Clean Water For the People: DigDeep Brings Water Rights to the Masses
BY JUSTIN FAERMAN
Celebrating access to clean water. photo: digdeepwater.org
You may already know that one of the biggest challenges developing countries face is the widespread lack of access to clean, uncontaminated water. But would it surprise you to learn that 2.2 million Americans don’t have access to running water or basic plumbing. And beyond that, 44 million people in the United States don’t have clean water that’s safe to drink. While many of us often think of water access in the U.S. as a given, this is far from the reality. Across the country, it is largely Black, Latinx, and First People’s households that are most affected by this water gap.
It’s a massive worldwide problem that the government has made little progress on over the years—but a group of young, Los Angeles-based humanitarian visionaries are aiming to change all that by empowering rural communities across the Southwest (and previously across the globe) with water resources and infrastructure to provide clean, running water. DigDeep, which was founded in 2010 by George McGraw, began working with rural communities across the globe to develop access to clean water by providing infrastructure to dig wells and build distribution systems. Today, they focus on improving water access and infrastructure to those in the U.S. that need it most, transforming the quality of life for individuals, families, and schools as a result.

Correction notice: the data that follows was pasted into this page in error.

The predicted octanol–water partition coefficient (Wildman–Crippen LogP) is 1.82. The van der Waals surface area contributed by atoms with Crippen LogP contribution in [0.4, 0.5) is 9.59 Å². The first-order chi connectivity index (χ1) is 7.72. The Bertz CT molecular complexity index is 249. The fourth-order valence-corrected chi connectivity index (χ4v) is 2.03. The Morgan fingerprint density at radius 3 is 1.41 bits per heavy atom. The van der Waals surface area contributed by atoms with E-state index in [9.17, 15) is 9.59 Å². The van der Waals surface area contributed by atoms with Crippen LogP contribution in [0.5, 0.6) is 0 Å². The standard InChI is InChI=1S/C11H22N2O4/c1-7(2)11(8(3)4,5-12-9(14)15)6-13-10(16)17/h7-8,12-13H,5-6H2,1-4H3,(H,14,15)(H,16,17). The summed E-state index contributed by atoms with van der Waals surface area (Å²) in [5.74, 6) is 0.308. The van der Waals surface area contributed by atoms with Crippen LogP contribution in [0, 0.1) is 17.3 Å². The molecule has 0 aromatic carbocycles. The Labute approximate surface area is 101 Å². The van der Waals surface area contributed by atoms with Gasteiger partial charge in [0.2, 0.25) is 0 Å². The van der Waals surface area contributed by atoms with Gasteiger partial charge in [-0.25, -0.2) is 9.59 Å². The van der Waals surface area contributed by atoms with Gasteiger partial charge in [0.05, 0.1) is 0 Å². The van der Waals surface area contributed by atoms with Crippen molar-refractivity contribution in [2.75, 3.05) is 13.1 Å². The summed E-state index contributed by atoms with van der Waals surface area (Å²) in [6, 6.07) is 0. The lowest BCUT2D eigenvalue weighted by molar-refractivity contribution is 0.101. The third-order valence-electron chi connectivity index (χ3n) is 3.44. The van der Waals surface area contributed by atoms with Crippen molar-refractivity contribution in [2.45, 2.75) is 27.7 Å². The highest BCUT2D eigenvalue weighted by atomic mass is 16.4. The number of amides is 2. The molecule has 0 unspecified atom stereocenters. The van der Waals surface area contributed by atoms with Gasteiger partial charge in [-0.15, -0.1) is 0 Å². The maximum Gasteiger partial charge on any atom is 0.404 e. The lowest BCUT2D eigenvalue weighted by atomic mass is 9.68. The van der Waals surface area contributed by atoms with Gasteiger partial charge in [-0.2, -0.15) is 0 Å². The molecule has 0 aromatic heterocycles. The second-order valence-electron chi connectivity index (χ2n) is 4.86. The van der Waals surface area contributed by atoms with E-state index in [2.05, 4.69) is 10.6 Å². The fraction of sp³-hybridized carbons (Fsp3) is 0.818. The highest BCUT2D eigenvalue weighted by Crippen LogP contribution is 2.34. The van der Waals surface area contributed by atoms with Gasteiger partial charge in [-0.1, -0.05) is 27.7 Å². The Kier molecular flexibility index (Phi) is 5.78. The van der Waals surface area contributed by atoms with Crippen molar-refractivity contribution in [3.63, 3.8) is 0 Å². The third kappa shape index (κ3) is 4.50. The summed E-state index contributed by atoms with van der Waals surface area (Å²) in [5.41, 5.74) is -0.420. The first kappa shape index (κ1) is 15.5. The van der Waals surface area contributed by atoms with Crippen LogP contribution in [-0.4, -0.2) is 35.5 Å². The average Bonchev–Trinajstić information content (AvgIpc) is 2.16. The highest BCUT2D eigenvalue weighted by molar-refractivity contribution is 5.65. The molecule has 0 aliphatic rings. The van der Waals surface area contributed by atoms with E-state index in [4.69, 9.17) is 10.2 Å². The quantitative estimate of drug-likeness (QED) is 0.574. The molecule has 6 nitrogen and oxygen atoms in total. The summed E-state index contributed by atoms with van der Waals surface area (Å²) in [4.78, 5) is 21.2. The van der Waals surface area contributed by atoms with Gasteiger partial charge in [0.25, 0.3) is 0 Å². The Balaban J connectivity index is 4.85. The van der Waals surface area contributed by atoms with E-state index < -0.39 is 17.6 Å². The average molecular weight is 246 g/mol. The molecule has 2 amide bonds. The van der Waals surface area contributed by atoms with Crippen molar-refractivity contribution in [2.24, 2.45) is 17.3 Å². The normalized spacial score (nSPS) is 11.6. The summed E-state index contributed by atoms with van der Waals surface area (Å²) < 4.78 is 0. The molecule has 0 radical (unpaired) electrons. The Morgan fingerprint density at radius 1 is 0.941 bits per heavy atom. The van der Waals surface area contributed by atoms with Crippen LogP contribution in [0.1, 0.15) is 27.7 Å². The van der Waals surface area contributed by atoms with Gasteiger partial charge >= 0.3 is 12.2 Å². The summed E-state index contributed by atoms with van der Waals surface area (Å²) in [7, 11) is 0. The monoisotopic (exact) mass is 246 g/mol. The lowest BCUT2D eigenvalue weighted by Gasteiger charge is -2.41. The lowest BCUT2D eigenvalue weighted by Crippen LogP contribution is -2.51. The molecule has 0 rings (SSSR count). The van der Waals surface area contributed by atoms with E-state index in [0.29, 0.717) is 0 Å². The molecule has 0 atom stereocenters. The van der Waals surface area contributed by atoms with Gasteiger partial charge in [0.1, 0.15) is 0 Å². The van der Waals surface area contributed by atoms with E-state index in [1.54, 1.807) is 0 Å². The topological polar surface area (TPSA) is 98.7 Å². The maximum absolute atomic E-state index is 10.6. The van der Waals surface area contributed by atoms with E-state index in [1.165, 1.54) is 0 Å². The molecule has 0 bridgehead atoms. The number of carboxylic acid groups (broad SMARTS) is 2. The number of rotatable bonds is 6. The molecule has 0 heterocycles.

“Clean water is not a privilege,
but a human right“
What’s unique about DigDeep is their philosophy and approach to solving the worldwide water crisis—to them, water is not a privilege, but a human right and one that is best managed by the very people who it is intended for. They simply help communities access their own resources and then empower them to take ownership. It’s a beautiful model that has been massively successful to date, with projects currently operating in New Mexico, Arizona, Utah, West Virginia, and Kentucky.DigDeep also has an innovative organizational structure that allows them to pass 100% of donations directly into their projects. An egalitarian mirror of their field model, DigDeep has their own ‘water council’ made up of a group of ‘venture philanthropists’ who generously cover their operating costs so that they can focus on what matters—giving rural communities across the states access to a basic human right—clean water.
About The Author
Justin Faerman is the Co-founder of Conscious Lifestyle Magazine.